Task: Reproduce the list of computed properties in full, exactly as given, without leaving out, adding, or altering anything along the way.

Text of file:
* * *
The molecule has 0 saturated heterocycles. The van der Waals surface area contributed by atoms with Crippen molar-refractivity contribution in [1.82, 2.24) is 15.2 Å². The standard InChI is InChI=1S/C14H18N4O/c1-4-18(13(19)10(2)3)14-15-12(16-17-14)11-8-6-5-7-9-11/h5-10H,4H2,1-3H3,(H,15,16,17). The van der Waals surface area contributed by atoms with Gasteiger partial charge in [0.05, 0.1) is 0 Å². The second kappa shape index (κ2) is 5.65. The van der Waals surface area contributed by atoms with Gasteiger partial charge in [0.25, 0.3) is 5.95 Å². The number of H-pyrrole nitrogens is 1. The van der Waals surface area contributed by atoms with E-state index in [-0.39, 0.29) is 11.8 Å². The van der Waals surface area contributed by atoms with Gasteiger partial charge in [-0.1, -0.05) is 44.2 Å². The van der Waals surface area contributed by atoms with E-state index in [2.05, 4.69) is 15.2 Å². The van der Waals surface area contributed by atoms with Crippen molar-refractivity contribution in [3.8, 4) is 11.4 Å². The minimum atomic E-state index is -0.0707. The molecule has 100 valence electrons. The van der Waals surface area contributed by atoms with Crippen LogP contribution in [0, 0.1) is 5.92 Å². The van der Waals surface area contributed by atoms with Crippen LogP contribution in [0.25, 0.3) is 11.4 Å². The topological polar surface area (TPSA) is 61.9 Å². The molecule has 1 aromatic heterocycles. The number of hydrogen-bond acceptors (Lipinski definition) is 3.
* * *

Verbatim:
The molecule has 0 saturated heterocycles. The van der Waals surface area contributed by atoms with Crippen molar-refractivity contribution in [1.82, 2.24) is 15.2 Å². The standard InChI is InChI=1S/C14H18N4O/c1-4-18(13(19)10(2)3)14-15-12(16-17-14)11-8-6-5-7-9-11/h5-10H,4H2,1-3H3,(H,15,16,17). The van der Waals surface area contributed by atoms with Gasteiger partial charge in [0.05, 0.1) is 0 Å². The second kappa shape index (κ2) is 5.65. The van der Waals surface area contributed by atoms with Gasteiger partial charge in [0.25, 0.3) is 5.95 Å². The number of H-pyrrole nitrogens is 1. The van der Waals surface area contributed by atoms with E-state index in [-0.39, 0.29) is 11.8 Å². The van der Waals surface area contributed by atoms with Gasteiger partial charge in [-0.1, -0.05) is 44.2 Å². The van der Waals surface area contributed by atoms with E-state index in [2.05, 4.69) is 15.2 Å². The van der Waals surface area contributed by atoms with Crippen molar-refractivity contribution in [3.8, 4) is 11.4 Å². The minimum atomic E-state index is -0.0707. The molecule has 100 valence electrons. The van der Waals surface area contributed by atoms with Crippen LogP contribution in [0, 0.1) is 5.92 Å². The van der Waals surface area contributed by atoms with Crippen LogP contribution in [0.25, 0.3) is 11.4 Å². The topological polar surface area (TPSA) is 61.9 Å². The molecule has 1 aromatic heterocycles. The number of hydrogen-bond acceptors (Lipinski definition) is 3.